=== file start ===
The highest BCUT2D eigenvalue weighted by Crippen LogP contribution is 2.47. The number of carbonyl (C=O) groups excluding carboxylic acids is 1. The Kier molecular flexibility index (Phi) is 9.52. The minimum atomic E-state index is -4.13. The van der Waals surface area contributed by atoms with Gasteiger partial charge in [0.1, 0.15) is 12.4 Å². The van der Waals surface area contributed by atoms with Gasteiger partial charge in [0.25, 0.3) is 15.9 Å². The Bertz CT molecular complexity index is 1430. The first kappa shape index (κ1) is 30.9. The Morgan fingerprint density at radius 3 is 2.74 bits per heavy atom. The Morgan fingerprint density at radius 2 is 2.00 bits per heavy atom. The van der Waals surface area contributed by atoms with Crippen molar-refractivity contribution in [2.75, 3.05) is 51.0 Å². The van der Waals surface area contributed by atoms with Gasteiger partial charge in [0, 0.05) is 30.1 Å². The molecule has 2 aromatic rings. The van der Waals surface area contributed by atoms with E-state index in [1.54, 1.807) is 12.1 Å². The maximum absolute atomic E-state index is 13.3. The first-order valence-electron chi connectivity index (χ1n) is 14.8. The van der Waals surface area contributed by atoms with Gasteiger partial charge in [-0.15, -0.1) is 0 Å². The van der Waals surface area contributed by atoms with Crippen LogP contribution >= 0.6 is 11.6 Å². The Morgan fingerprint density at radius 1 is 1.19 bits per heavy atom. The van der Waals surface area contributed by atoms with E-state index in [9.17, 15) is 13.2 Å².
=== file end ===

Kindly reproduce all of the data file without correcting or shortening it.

The highest BCUT2D eigenvalue weighted by Crippen LogP contribution is 2.47. The number of carbonyl (C=O) groups excluding carboxylic acids is 1. The Kier molecular flexibility index (Phi) is 9.52. The minimum atomic E-state index is -4.13. The van der Waals surface area contributed by atoms with Gasteiger partial charge in [0.1, 0.15) is 12.4 Å². The van der Waals surface area contributed by atoms with Gasteiger partial charge in [0.25, 0.3) is 15.9 Å². The Bertz CT molecular complexity index is 1430. The first kappa shape index (κ1) is 30.9. The Morgan fingerprint density at radius 3 is 2.74 bits per heavy atom. The Morgan fingerprint density at radius 2 is 2.00 bits per heavy atom. The van der Waals surface area contributed by atoms with Crippen molar-refractivity contribution in [2.75, 3.05) is 51.0 Å². The van der Waals surface area contributed by atoms with Gasteiger partial charge in [0, 0.05) is 30.1 Å². The molecule has 2 aromatic rings. The van der Waals surface area contributed by atoms with E-state index in [1.54, 1.807) is 12.1 Å². The maximum absolute atomic E-state index is 13.3. The first-order valence-electron chi connectivity index (χ1n) is 14.8. The van der Waals surface area contributed by atoms with Gasteiger partial charge in [-0.15, -0.1) is 0 Å². The van der Waals surface area contributed by atoms with Crippen LogP contribution >= 0.6 is 11.6 Å². The Morgan fingerprint density at radius 1 is 1.19 bits per heavy atom. The van der Waals surface area contributed by atoms with E-state index in [9.17, 15) is 13.2 Å².